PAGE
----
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Title: In search of traces of the Mandrake myth - The historical, and ethnobotanical roots of its vernacular names
Author: Dafni, Amots
Blanché i Vergés, Cèsar
Khatib, Salekh Aqil
Petanidou, Theodora
Aytaç, Bedrettin
Pacini, Ettore
Kohazurova, Ekaterina
Geva-Kleinberger, Aharon
Shahvar, Soli
Dajic, Zora
Klug, Helmut W.
Benítez, Guillermo
Keywords: Etnobotànica
Plantes medicinals
Medicinal plants
Issue Date: 2021
Publisher: BioMed Central
Abstract: Background: Mandrake (Mandragora spp.) is one of the most famous medicinal plant in western cultures since Bibli‑ cal times and throughout written history. In many cultures, mandrake is related to magic and witchcraft, which is said to have a psychosomatic efect (especially when mandrake contains narcotic compounds) in addition to the pharma‑ cological infuence, as occurs with other narcotic magical plants. Due to its unique properties and related myths, it is not surprising that this plant has many names in many languages. Methods: This paper presents an attempt to reconstruct the historical, ethnobotanical, and folkloristic roots of 292 vernacular names of Mandragora spp. in forty-one languages. We used the plant's morphological data, philology, myths and legends, medicinal properties and uses, as well as historical evidence and folkloric data, to explain mean‑ ing, origin, migration, and history of the plant's names. Results: The names were classifed into the following main categories: Derivatives of mandragora (19 languages), alraun (7) and of yabroukh (5). The salient groups of the plant's vernacular names are related to: Anthropomorphism (33 names in 13 languages); Similarity to other plants (28/9); Supernatural agents (28/9); Narcotic efects (21/8); Leaves, fruits, and seeds (21/8); Aphrodisiac properties (17/10); Use of a dog (15/9); Gallows (14/5); Black magic, sor‑ cery, witchcraft (13/8), and Medicinal use (11/7). Conclusions: This frequency distribution of the mandrake's vernacular names refects its widespread reputation as related to the doctrine of signatures, beliefs in its supernatural, natural, and mythic powers, and to a lesser extent, its uses in magic and medicine. A spatiotemporal analysis of the mandrake's names supports the old idea that the pull‑ ing ceremonies for this plant originated in the Near East and that various other myths related to this plant may have originated in diferent places and periods. Keywords: Mandragora spp., Plant names, Etymology, Phytonymy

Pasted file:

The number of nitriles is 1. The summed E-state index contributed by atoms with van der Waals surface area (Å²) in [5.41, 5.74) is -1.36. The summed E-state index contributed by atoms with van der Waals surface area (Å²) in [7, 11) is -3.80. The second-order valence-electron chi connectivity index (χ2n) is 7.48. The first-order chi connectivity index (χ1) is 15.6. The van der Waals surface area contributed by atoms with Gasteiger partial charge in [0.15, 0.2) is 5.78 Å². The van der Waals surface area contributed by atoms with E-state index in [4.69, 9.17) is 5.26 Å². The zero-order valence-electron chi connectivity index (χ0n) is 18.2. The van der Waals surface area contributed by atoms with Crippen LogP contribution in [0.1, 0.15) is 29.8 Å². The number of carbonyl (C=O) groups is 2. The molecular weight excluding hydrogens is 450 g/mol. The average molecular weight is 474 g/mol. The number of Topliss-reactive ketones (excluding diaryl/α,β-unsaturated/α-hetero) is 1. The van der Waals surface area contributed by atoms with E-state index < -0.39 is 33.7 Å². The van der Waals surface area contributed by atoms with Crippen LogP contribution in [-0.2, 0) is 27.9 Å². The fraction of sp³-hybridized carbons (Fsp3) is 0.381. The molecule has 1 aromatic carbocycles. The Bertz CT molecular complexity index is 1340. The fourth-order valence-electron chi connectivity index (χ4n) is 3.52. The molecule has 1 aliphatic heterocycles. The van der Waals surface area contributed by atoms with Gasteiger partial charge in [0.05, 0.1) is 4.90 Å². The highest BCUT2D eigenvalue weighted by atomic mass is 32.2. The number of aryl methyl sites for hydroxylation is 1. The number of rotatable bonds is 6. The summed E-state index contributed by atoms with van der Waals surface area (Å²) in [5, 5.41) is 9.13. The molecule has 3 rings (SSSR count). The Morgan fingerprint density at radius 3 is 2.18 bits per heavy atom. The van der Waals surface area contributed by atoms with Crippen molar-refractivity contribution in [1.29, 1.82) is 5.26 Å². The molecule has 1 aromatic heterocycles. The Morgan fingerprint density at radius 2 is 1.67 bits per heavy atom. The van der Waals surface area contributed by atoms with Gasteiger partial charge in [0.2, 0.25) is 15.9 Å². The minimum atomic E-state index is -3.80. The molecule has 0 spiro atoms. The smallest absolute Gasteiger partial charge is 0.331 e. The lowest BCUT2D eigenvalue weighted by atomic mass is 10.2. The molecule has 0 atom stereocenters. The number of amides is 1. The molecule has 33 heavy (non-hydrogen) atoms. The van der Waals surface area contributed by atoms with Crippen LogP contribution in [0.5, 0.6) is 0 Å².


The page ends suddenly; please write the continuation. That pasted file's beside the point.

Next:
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It is part of: Journal of Ethnobiology and Ethnomedicine, 2021, vol. 17, num. 61, p. 1-35
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ISSN: 1746-4269
Appears in Collections:Articles publicats en revistes (Biologia, Sanitat i Medi Ambient)

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